Book: Analyzing the Media
Chapter: Media and Education: A Functional View on Simplification Criteria of News Articles in the Second Language Classroom
This paper presents the results of a study conducted within the framework of Systemic Functional Linguistics that analyses the lexico-grammatical criteria used for simplifying news articles to adapt them to levels of linguistic proficiency found in second language classrooms. The analysis focuses on different versions of news articles corresponding to Elementary, Intermediate and Advanced levels. The original versions come from The Guardian, and the simplified versions were adapted by a major publisher for an English as a Second Language (ESL) website (http://www.onestopenglish.com). The results of our analyses show that the changes focus mainly on the ideational metafunction with a decrease in the logical complexity of subordination in the simplified texts for the ESL classroom. They also involve a decrease in experiential grammatical metaphors. In this latter case abstract nominal post-modification structures, including present and past participle as well as prepositional phrases, are expressed as finite clauses in the simplified ESL texts (Martin 1989, Christie & Derewianka 2008, Rose & Martin 2012). Changes in the textual metafunction involve going from more “contentful” to “more contentlight” Themes (Berry 2013), and changes in the interpersonal metafunction involve going from more abstract to more concrete grammatical subjects (Halliday & Mathiessen 2013).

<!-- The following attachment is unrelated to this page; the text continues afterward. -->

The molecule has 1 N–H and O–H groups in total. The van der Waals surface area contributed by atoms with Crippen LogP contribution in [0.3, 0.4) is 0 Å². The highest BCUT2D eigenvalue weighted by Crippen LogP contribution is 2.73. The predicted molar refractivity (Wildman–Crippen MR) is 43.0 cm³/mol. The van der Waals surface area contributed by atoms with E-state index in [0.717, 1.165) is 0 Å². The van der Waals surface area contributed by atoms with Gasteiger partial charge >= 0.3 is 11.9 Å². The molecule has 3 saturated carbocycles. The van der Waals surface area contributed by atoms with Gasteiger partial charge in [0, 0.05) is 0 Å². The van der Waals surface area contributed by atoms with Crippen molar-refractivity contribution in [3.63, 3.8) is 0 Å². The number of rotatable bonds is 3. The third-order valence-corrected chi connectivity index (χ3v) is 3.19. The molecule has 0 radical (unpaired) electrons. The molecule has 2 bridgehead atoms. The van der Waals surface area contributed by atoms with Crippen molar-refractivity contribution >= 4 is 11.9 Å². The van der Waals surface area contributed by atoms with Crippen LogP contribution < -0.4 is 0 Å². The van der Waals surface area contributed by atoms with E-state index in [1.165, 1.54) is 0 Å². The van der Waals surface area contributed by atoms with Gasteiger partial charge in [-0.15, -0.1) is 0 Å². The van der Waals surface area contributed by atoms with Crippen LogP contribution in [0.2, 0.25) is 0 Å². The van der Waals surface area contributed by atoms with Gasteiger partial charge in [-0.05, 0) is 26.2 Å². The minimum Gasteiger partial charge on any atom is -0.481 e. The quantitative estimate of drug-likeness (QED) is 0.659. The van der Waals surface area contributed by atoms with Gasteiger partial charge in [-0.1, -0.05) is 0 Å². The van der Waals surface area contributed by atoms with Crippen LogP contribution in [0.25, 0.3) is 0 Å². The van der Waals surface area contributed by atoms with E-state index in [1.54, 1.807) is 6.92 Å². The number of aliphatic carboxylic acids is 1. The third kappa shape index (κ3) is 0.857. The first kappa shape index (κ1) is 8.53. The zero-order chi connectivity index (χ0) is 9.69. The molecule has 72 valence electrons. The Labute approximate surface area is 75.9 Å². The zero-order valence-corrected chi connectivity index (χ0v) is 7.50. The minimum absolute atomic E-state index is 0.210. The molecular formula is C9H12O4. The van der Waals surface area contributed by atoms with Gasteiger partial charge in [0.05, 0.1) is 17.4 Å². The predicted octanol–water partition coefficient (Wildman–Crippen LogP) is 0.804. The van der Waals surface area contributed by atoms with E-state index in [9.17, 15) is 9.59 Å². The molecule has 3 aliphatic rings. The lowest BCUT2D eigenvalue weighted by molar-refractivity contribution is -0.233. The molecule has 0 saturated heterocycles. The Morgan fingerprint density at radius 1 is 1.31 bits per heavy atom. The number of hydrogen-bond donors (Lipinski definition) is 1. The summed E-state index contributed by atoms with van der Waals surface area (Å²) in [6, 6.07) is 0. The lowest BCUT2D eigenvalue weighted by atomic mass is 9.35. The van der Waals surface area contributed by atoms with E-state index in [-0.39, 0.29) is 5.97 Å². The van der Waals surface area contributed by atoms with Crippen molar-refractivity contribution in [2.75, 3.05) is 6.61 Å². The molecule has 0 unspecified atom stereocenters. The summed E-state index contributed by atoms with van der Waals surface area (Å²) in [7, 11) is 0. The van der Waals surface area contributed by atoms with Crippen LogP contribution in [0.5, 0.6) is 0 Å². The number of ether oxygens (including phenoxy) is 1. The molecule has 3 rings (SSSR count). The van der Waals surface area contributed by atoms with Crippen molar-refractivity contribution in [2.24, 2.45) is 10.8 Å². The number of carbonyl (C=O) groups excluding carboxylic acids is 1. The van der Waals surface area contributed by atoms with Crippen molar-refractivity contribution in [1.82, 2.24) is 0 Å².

Nevertheless, all these metafunctional changes at the discourse-semantic level of the simplified versions consistently respect the typical news article generic structure. Some of the more salient news article linguistic features are also maintained, such as for instance news writer invisibility by means of processes of saying attributed to external participants who are construed as the “voices of authority”. From a teaching perspective, results illustrate a fundamental concept in Systemic Functional Linguistics, that of language as choice, which can be productively exploited in the classroom. In particular, text rewriting activities based on the different versions of the news articles enable advanced level students to select alternative linguistic expressions of different levels of complexity to express a range of related meanings, while respecting genre realization.